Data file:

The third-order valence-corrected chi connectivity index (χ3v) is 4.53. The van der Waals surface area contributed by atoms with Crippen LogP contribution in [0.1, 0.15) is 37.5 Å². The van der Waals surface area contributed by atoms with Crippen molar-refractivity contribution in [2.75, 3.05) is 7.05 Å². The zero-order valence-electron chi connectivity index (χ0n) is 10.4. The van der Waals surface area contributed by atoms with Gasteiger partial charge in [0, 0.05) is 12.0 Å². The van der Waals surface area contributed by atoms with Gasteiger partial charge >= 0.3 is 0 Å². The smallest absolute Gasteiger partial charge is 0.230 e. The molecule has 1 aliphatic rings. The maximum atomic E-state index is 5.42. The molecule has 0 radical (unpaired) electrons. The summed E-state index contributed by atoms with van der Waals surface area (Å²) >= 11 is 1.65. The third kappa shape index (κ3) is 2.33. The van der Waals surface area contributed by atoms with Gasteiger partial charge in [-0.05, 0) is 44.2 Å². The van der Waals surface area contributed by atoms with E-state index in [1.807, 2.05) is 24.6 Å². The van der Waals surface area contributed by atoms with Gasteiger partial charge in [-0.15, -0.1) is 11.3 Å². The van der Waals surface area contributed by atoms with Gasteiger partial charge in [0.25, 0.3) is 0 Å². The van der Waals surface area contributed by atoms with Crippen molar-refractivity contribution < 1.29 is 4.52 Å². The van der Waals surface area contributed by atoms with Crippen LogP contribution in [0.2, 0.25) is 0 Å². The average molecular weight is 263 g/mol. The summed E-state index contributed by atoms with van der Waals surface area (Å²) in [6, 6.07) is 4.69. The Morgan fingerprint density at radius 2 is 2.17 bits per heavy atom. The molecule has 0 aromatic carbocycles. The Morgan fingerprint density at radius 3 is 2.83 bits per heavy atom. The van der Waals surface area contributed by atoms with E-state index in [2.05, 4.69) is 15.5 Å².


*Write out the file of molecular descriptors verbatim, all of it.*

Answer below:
The third-order valence-corrected chi connectivity index (χ3v) is 4.53. The van der Waals surface area contributed by atoms with Crippen LogP contribution in [0.1, 0.15) is 37.5 Å². The van der Waals surface area contributed by atoms with Crippen molar-refractivity contribution in [2.75, 3.05) is 7.05 Å². The zero-order valence-electron chi connectivity index (χ0n) is 10.4. The van der Waals surface area contributed by atoms with Gasteiger partial charge in [0, 0.05) is 12.0 Å². The van der Waals surface area contributed by atoms with Gasteiger partial charge >= 0.3 is 0 Å². The smallest absolute Gasteiger partial charge is 0.230 e. The molecule has 1 aliphatic rings. The maximum atomic E-state index is 5.42. The molecule has 0 radical (unpaired) electrons. The summed E-state index contributed by atoms with van der Waals surface area (Å²) >= 11 is 1.65. The third kappa shape index (κ3) is 2.33. The van der Waals surface area contributed by atoms with Gasteiger partial charge in [-0.05, 0) is 44.2 Å². The van der Waals surface area contributed by atoms with E-state index in [1.807, 2.05) is 24.6 Å². The van der Waals surface area contributed by atoms with Gasteiger partial charge in [-0.15, -0.1) is 11.3 Å². The van der Waals surface area contributed by atoms with Gasteiger partial charge in [0.25, 0.3) is 0 Å². The van der Waals surface area contributed by atoms with Crippen molar-refractivity contribution < 1.29 is 4.52 Å². The van der Waals surface area contributed by atoms with Crippen LogP contribution in [0.2, 0.25) is 0 Å². The average molecular weight is 263 g/mol. The summed E-state index contributed by atoms with van der Waals surface area (Å²) in [6, 6.07) is 4.69. The Morgan fingerprint density at radius 2 is 2.17 bits per heavy atom. The molecule has 0 aromatic carbocycles. The Morgan fingerprint density at radius 3 is 2.83 bits per heavy atom. The van der Waals surface area contributed by atoms with E-state index in [2.05, 4.69) is 15.5 Å².